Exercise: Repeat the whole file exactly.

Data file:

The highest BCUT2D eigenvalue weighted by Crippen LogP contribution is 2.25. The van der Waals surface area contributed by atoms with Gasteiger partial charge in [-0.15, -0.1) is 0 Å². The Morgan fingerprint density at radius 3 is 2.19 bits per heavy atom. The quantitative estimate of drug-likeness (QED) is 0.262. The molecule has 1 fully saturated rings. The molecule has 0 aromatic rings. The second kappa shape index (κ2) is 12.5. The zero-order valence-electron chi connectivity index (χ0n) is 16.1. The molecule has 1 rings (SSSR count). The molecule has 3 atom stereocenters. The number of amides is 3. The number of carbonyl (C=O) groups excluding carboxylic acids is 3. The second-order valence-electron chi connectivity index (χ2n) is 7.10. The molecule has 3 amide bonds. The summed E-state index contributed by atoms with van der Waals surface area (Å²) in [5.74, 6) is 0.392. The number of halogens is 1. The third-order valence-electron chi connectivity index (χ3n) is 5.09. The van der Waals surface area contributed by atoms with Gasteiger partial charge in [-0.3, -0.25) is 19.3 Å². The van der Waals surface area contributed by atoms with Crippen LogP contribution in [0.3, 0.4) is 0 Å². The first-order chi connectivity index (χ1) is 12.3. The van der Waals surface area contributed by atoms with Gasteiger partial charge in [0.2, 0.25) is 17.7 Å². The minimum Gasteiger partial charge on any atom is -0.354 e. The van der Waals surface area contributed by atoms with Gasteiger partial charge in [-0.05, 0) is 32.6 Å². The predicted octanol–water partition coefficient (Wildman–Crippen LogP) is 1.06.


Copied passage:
The highest BCUT2D eigenvalue weighted by Crippen LogP contribution is 2.25. The van der Waals surface area contributed by atoms with Gasteiger partial charge in [-0.15, -0.1) is 0 Å². The Morgan fingerprint density at radius 3 is 2.19 bits per heavy atom. The quantitative estimate of drug-likeness (QED) is 0.262. The molecule has 1 fully saturated rings. The molecule has 0 aromatic rings. The second kappa shape index (κ2) is 12.5. The zero-order valence-electron chi connectivity index (χ0n) is 16.1. The molecule has 1 rings (SSSR count). The molecule has 3 atom stereocenters. The number of amides is 3. The number of carbonyl (C=O) groups excluding carboxylic acids is 3. The second-order valence-electron chi connectivity index (χ2n) is 7.10. The molecule has 3 amide bonds. The summed E-state index contributed by atoms with van der Waals surface area (Å²) in [5.74, 6) is 0.392. The number of halogens is 1. The third-order valence-electron chi connectivity index (χ3n) is 5.09. The van der Waals surface area contributed by atoms with Gasteiger partial charge in [-0.3, -0.25) is 19.3 Å². The van der Waals surface area contributed by atoms with Crippen LogP contribution in [0.3, 0.4) is 0 Å². The first-order chi connectivity index (χ1) is 12.3. The van der Waals surface area contributed by atoms with Gasteiger partial charge in [0.2, 0.25) is 17.7 Å². The minimum Gasteiger partial charge on any atom is -0.354 e. The van der Waals surface area contributed by atoms with Gasteiger partial charge in [-0.05, 0) is 32.6 Å². The predicted octanol–water partition coefficient (Wildman–Crippen LogP) is 1.06.